President Carter's condemnation of the Palestine Liberation Organization has strengthened its feeling of being "locked" out of Middle East peace negotiations by the United States and Egypt, PLO officials said today.
They said Carter's harsh charge yesterday that the PLO was "completely negative" in its reaction to current Egyptian and Israeli peace moves was hypocritical and ignored considerable concessions made by the PLO in recent years.
Palestinian sources also disclosed that "hot disputes" among the PLO leadership preceded the decision to reject Egyptian President Anwar Sadat's formal invitation to the FLO to take part in the Cairo peace talks.
A minortiy within the PLO leadership wanted to score a tactical victory by showing up in Cairo to embarrass Egypt and Israel, the sources said, but a majority , worried about Palestinian and Arab reaction to such a move, voted to reject the invitation.
Palestinian guerrilla officials here said the United States has "surrendered to the temptation of easy solutions" by apparently accepting a separate Egyptian-Israeli peace agreement despite a surface commitment to an overall settlement involving the PLO.
Carter's criticism yesterday was described by PLO officials here as "inserting the knife at the very critical time" when the Palestinian group's fortunes, riding high only a few years ago have "reached rock bottom."
PLO spokesman Hatem Hussaini said in a statement released in Washington that it was "unfortunate that President Carter blames the PLO and seeks to exclude it from the peace settlement."
Hussaini said that neither Carter nor Israeli Prime Minister Menahem Begin "has any right to decide who represents the Palestinian people" because the PLO "has been democratically chosen by the Palestinians as their sole legitimate representative."
Carter's charges, while hypocritical were understandable now that the United States has swung behind Sadat's direct negotiations with Israel, PLO sources here said.
Paralyzed by Arab world splits over Egypt's go-it-alone diplomacy and torn by internal dissension despite a hardline facade of unity, the PLO feels Carter and Sadat have "locked us out," according to the sources.
Central to their thinking was irritation that Carter accepted at face value the PLO's tactical realignment toward the hardline position of the socalled "rejection front," which is opposed to any dealing with Israel.
That decision, made 10 days ago, was purely tactical, the sources insisted, and was taken only after Sadat made PLO participation in the proposed Geneva peace talks impossible by dealing directly with Israel. "He short circuited our chance of getting into the Geneva action," one source said. According to the sources, the PLO leadership believes that Israel has no intention of making meaningful concessions.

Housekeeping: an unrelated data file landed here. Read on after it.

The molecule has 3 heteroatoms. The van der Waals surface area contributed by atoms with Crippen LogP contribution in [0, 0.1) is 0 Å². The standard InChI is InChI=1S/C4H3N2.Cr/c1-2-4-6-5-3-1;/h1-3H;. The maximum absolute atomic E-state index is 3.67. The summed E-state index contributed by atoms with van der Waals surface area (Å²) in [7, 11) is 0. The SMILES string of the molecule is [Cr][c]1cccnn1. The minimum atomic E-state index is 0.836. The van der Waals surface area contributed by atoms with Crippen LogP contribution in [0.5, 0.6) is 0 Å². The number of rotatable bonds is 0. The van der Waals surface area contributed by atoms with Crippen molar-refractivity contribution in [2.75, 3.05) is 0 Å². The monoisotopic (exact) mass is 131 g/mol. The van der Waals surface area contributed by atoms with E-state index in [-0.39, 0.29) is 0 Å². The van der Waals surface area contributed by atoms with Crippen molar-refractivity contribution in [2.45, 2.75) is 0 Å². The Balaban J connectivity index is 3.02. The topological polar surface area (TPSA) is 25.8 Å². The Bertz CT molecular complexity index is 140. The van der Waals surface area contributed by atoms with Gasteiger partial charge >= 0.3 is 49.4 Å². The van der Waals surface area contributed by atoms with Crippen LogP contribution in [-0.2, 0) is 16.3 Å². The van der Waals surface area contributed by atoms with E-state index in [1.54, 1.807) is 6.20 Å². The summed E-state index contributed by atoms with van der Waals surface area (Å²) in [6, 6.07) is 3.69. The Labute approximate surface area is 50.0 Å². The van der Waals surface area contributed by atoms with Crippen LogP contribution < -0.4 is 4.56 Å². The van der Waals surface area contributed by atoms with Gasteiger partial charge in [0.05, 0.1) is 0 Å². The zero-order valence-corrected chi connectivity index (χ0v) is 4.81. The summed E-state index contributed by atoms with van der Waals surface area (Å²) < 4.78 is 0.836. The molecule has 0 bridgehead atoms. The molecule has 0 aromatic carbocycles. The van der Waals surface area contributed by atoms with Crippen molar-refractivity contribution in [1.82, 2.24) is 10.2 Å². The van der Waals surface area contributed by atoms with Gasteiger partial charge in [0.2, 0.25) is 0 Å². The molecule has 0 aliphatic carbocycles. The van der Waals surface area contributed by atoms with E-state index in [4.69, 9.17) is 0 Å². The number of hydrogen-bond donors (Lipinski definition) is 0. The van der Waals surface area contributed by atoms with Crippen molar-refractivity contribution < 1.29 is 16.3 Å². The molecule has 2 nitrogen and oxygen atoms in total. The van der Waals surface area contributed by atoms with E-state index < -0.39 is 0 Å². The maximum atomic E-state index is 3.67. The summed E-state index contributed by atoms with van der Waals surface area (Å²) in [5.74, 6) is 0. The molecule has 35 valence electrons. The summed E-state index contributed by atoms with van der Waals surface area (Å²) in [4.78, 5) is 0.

PLO charges of hypocrisy stem from the belief that Carter knew full well that much of the PLO's rigid behavior has been dietated by Syria, its former enemy and present day protector, which has adopted an adamantly anti-Sadat line.
In his news conference. Carter specifically blamed the PLO and did not mention Syria.
Moreover, the sources claimed, the United States has ignored concessions the PLO has made to help the Geneva conference convene.
They listed such changes in recent years as acceptance of:
The Syrian-Egyptian-Saudi position favoring peace negotiations rather than the radical position of the rejection front.
A small state on the West Bank and the Gaza Strip rather than the traditional demand for a secular state replacing Israel proper.
United Nations Security Council resolutions establishing a framework for Middle East peace, provided that they are amended to refer to legitimate Palestinian national rights rather than the present language describing the Palestinians as refugees. The resolutions guarantee Israel's right to secure and recognized border in return for Israeli withdrawal from Arab territory.
A Palestinian-born American professor as the Palestinian representative athe Geneva talks.
Direct dailogue between PLO representatives and Israeli doves.
Just yesterday Issam Sartawi, the PLO official instrumental in conducting those talks, was takn to task by the PLO leadership for saying Sadat's gambit was worthy of consideration.
PLO sources here said that recent indirect contacts with State Department officials had foreshadowed the Carter criticisim. "We got the impression that after Sadat's Jerusalem visit they were trying to minimize the Palestinian factor and the representativity of the PLO," the sources said.
Despite the low ebb of PLO fortunes, the sources insisted they did not want "to give up all hope."
"We have little to lose and have been offered nothing," one said. "and we cannot do much alone and as long as Syria and Egypt are at each other's throats."
"We can only live by playing the principal Arab states off against each other, but Syria at some point will want to emerge from its splendid isolation and invoking Palestinian rights will prove the perfect face saver."
The PLO is convinced that no lasting peace is possible without its participation.
But its fortunes have ebbed mightily since the heady days of 1973 and 1974. Then the Arab world was united, the oil weapon had proved its worth and the PLO had been appointed by an Arab summit conference as the Palestinian people's sole legitimate representative.
Now Egypt has decided not to wage war against Israel and all that remains on Israelis frontiers is a Syrian army which is considerably weakened because it has stationed a 30,000 man peacekeeping force in Lebanon.
"If Sadat had just left one line open to the Soviets we could keep the Americans honest," a PLO sources said, "Now all we can do is wait."